Non-insurance industry providers and autonomous cars will be the biggest threat to income over the next decade
Non-insurance industry providers and autonomous cars will be the biggest threat to brokers’ income over the next decade, according to a survey by GR’s sister title Insurance Times.
The survey also found that most brokers think that telematics-based motor insurance has failed to make the shift to become a mainstream product
One-quarter of brokers who took part in this month’s survey believe that insurance provided by non-insurance entities will be the biggest source of disruptive innovation in the industry over the next 10 years.
While price will always be important (with 19% saying aggregators and the continued shift online will shape the market in the next decade), many intermediaries predict the future will bring a more tailored solution in personal lines.
“As insurers develop data to improve risk profiling of individuals, the products will need to be better aligned to individual behaviours and needs,” said one. “For every client driven by price, there is another driven by obtaining appropriate cover and good service,” said another, adding: “The future will reflect a need for increased levels of professionalism and service to retain and grow any book of business.”
Most respondents conceded that intermediaries had not got ’on board’ with telematics. Only 39% market these options to clients, with telematics still seen as a niche product. But brokers recognise the potential of the connected car to shape the motor insurance sector and more than half are concerned autonomous features will take premium out of the market.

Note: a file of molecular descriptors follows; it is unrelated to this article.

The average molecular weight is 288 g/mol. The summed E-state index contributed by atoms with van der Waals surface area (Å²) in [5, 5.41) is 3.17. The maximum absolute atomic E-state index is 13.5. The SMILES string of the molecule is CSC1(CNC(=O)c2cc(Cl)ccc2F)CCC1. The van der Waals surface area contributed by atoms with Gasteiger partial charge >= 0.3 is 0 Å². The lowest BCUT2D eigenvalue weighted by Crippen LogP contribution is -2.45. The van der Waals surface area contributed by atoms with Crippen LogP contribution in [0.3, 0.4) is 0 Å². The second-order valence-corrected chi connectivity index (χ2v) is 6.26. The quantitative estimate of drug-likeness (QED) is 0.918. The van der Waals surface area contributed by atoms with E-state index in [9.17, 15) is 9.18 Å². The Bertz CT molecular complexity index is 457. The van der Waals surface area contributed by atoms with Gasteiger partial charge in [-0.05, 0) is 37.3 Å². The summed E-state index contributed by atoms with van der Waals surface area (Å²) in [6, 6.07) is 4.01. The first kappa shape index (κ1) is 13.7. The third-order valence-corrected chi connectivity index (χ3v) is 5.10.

The reasons for this are clear: autonomy will reduce claims by removing human error and the moral hazard from driving, with 65% saying the Internet of Things would improve the underlying risk and 85% expecting to see a drop in fraud.
“The technology for autonomous cars will develop over the next years and each new wave will reduce risk, reduce claims and in turn reduce premiums in personal lines motor,” said one insurance strategist.
Nearly three-quarters of brokers were optimistic that consumers would be willing to share data in a more connected world in return for discounts, better pricing and other rewards, said respondents.
“There has to be some value exchange or material benefit to consumers,” said one. “This will usually be a discount or possibly free insurance or technology.”
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